Badge

Thank you for following this topic and giving us feedback! 

We understand the product is not accessible for all users at the moment, and we do feel your pain. We are working full speed on changing this. At the moment we are putting together our Accessibility Statement which will outline how we work on making Miro more accessible. We’re planning to release the statement in February, so please stay tuned. 

In the meantime, we'd love to learn more about your accessibility requirements. Please let us know if you wish to participate in user testing and collaborate on making Miro more accessible. This quick survey will take 5-7 minutes to complete [link to Typeform]. 

If you have any specific questions, or would like to speak to the team, please contact us at accessibility@miro.com

Hi, I am doing a project with Miro and really really struggling with moving around the board and having the fonts of different sticky notes stay readable? Do you have a way of using the board that allows for more control? I see a similar thing in scrollbars where I prefer a tangible feature versus whizzing around? The gestalt of doing that um in a way hurts my brain and feels viscerally uncomfortable. Is there a way to have more easy navigation, having easier visibility when moving through the board and more flexibility if you don’t enjoy the whirling around feeling. I hope that makes sense. I don’t want to say I hate your technology BUT I am saying using it makes my head hurt and frequently leaves me feeling lost while I am trying to participate in a group activity. Any reccs are welcome.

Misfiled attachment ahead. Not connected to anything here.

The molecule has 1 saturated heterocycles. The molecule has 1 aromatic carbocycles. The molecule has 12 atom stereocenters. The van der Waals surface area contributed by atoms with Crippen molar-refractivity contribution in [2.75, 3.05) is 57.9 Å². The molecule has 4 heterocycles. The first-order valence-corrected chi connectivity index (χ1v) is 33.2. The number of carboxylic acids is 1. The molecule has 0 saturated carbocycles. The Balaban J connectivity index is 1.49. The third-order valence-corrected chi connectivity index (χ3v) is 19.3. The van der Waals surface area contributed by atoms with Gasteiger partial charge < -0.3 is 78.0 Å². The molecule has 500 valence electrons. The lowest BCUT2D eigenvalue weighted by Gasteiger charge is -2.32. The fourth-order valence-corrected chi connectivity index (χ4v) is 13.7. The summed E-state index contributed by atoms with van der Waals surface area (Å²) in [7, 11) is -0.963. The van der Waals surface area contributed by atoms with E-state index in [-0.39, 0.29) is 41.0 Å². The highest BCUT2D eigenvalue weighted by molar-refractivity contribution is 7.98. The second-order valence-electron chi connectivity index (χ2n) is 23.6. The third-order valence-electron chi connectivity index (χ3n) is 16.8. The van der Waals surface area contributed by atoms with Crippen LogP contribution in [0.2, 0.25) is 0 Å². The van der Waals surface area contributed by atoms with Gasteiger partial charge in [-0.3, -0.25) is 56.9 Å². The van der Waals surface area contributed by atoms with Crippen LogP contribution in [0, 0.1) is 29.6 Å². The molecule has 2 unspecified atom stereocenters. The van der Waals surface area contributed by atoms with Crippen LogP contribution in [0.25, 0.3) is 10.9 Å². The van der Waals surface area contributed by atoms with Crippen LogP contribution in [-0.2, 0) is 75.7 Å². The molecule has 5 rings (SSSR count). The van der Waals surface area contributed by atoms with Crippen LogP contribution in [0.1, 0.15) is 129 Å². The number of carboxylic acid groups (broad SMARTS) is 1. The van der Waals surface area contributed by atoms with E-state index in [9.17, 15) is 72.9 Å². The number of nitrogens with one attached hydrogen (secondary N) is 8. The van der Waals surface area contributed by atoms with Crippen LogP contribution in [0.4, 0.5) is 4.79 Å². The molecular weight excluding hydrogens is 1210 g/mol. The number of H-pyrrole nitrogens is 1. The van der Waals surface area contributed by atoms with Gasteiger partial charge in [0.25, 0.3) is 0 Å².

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Hello, I’m wondering is the Accessibility Statement already out ? If so, where can I find it? I want to show the teams at my workplace that Miro is currently working making Miro accessible. Thanks!